But heaven's sake, please do inject jokes and humor into your comments. I distrust teams that are against this.

lankydandev profile image
Dan Newton Author

I misread the last paragraph the first time I read that which gave me a completely different impression of you 😄

gilblinov profile image
Gil Blinov

Something that wasn't brought up here is writing comments after code has been written and in production.

I'm talking about the need to revisit code due to bugs, refactoring or when the code you're writing now needs to use it.

In these cases, when you don't immediately understand the code and need some mental gymnastics to grok it, instead of writing notes to yourself - do so in comments.

My personal recommendation is to use markdown in a code block to go through the thought process. In some cases I even added flowcharts or sequences using mermaid.js

Usually, this is also a good indication that the code needs to be refactored. Until it happens, your comments will help you or someone else who will need to revisit this code in the future.

erelguitars profile image

Ideally only the public methods should have a method comment. Private methods may have a method comment and only use inline-comments if really not understandable. All the rest is about proper naming of Classes/Methods/Properties/Variables, separations of concerns and methods as short as possible (they should do one thing only). But thats the ideal case of code...

lucasqueiroz profile image
Lucas Queiroz

I use comments only when working in a project that requires third party integrations, as they might not have the best clean code practices (mainly because the third party tools are outdated).
When working in projects where there is no integration or the third party software is new or easier to use, I usually don't write comments, but always create a good Readme and a Wiki with most of the business logic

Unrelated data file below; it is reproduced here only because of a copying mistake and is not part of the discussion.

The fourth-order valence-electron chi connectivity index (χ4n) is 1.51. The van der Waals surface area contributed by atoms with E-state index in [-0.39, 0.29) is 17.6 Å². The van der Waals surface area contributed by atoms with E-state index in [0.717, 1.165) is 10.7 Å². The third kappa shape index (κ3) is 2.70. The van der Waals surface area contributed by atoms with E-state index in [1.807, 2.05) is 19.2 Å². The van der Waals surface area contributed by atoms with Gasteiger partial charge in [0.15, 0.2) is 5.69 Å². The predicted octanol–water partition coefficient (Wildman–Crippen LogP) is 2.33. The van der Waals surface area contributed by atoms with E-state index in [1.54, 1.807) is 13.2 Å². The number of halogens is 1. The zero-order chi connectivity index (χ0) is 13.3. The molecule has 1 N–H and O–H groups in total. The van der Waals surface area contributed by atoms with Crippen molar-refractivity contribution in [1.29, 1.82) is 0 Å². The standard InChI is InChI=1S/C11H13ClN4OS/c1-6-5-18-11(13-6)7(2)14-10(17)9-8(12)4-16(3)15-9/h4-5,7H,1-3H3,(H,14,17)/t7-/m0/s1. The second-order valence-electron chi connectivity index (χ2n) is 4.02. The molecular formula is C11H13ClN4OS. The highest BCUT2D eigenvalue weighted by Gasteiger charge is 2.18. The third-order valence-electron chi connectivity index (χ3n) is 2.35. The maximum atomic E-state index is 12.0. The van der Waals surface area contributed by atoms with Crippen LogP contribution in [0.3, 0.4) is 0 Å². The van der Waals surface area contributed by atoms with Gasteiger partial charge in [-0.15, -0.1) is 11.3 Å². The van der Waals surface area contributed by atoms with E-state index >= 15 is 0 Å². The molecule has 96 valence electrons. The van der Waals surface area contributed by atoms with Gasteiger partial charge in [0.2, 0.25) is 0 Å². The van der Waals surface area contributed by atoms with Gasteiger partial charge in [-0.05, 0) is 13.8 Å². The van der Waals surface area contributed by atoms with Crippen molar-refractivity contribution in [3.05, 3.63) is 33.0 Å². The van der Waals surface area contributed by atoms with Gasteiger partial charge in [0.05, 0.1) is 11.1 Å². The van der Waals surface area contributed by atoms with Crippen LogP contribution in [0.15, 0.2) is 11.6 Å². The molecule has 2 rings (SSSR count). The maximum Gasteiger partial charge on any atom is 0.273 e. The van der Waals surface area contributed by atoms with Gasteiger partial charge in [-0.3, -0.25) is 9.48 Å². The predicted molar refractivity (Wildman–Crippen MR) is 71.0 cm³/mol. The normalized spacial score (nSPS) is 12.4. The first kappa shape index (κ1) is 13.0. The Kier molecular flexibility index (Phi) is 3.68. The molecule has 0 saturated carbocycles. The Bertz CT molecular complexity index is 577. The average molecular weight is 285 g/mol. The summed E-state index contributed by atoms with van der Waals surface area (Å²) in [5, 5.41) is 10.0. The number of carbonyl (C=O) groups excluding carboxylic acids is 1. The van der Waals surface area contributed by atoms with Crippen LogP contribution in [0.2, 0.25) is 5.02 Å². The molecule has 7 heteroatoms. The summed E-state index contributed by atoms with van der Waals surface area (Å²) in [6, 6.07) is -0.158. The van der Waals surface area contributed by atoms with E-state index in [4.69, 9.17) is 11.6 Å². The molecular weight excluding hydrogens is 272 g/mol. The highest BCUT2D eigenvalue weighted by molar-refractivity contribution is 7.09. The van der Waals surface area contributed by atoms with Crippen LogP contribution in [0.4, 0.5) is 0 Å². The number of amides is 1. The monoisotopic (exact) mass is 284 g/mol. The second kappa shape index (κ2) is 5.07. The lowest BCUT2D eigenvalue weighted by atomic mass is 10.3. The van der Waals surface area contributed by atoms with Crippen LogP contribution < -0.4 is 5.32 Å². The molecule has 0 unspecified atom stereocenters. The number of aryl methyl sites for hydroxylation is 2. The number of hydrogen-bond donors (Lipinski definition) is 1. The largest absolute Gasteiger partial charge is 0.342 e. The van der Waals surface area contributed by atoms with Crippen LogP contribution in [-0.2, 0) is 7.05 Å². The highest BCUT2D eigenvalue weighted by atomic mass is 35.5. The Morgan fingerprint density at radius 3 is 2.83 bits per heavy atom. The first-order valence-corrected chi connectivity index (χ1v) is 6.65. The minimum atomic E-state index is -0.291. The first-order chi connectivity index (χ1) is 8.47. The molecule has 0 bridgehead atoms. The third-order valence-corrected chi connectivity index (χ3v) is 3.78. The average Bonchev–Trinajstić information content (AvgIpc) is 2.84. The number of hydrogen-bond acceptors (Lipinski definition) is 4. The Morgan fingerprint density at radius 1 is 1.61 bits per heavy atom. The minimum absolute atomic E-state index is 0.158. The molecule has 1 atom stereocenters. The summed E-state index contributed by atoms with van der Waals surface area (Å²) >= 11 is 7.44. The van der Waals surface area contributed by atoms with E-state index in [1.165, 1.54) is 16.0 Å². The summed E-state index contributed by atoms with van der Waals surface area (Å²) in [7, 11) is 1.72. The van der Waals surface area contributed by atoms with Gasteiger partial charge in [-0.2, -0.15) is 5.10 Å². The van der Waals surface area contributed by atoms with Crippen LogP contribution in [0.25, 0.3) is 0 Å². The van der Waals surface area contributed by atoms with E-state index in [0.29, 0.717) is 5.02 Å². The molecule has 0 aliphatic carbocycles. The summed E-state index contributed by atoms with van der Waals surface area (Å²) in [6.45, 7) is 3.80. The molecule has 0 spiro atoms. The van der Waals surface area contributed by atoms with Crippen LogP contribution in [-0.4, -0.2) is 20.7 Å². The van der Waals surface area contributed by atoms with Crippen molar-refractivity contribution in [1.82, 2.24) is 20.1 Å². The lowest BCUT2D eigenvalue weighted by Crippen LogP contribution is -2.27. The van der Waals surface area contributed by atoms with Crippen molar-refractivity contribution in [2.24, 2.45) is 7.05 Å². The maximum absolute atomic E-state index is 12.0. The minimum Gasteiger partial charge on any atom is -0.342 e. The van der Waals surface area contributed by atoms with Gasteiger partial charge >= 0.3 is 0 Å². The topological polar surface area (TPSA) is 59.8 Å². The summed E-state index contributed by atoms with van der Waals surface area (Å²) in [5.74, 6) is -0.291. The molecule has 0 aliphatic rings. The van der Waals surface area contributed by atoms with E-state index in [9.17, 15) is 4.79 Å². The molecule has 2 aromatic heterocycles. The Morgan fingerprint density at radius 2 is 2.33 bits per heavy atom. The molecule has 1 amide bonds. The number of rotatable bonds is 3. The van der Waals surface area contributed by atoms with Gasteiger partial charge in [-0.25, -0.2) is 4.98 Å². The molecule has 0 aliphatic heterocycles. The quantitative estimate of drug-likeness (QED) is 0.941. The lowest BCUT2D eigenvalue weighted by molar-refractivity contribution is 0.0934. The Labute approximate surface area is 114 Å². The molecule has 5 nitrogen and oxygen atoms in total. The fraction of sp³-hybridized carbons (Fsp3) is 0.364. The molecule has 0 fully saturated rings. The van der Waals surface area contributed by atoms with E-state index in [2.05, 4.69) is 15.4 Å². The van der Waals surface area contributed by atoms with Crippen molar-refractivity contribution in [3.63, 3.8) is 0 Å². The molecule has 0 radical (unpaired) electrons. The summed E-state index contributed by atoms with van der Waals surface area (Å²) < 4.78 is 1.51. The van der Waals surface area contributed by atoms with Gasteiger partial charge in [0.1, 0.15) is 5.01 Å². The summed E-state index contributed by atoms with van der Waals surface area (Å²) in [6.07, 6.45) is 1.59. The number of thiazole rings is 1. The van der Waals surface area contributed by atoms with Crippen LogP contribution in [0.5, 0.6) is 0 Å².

desi profile image

I think comments are important to provide context to others - maybe it’s not necessary to document why you made every choice, but maybe something specific is a best practice in your company and it might be nice to note that in the code.

I comment heavily right now so I can remember what things do and why I wouldn’t do it this other, often longer way I might think to do them!

lankydandev profile image
Dan Newton Author

Follows the lines others are saying, that they show explain why / provide context as you've written.

ashrafsada profile image

My personal rule is add comment if you have value to add to the code user, assuming you are documenting your main code properly by illustration on functionality and parametric dimensions of each code unit.

Too many comments is bad and confusing, may lead to negative effects.

TODOS should be aligned and self explained.

xtofl profile image

Can you reverse the question: when do you read comments?

Well, I read comments after I used an API and it became clear that it doesn't behave the way I expect it to based on the 'common sense' interpretation of the API.

danielhutchinson profile image
Daniel Hutchinson

I use them as a design tool.

I tend to only write comments when designing, it's my way of thinking out loud. Stating what I want to achieve before writing any code. I then replace these comments with the actual implementation.

A trick I learned from another Dev at my day job is to write comments at the top of my classes to explain what they do, if I put the word "and" in there then I know the class probably does too much. Then I delete the comment (or sometimes just do this in my head)

lankydandev profile image
Dan Newton Author

I comment code to note down what I want to do as well. The problem I used to have was deleting these comments before committing :(

agoldis profile image
Andrew Goldis

Glad you asked, a while ago I have written about comments “How to document source code responsibly” by Andrew Goldis link.medium.com/J4XnZWaO4V 😀

timothymcgrath profile image
Timothy McGrath

I have coworkers who would comment every property as if it were a rule to do it. It would be a property named CustomerId, and the comment would say "Returns the Id of the Customer." AHHH!

lankydandev profile image
Dan Newton Author

I feel you! 😄

devit951 profile image

Before writing any comments I ask myself: "Is comment answer this question: 'Why?' ". If so I will write a comment.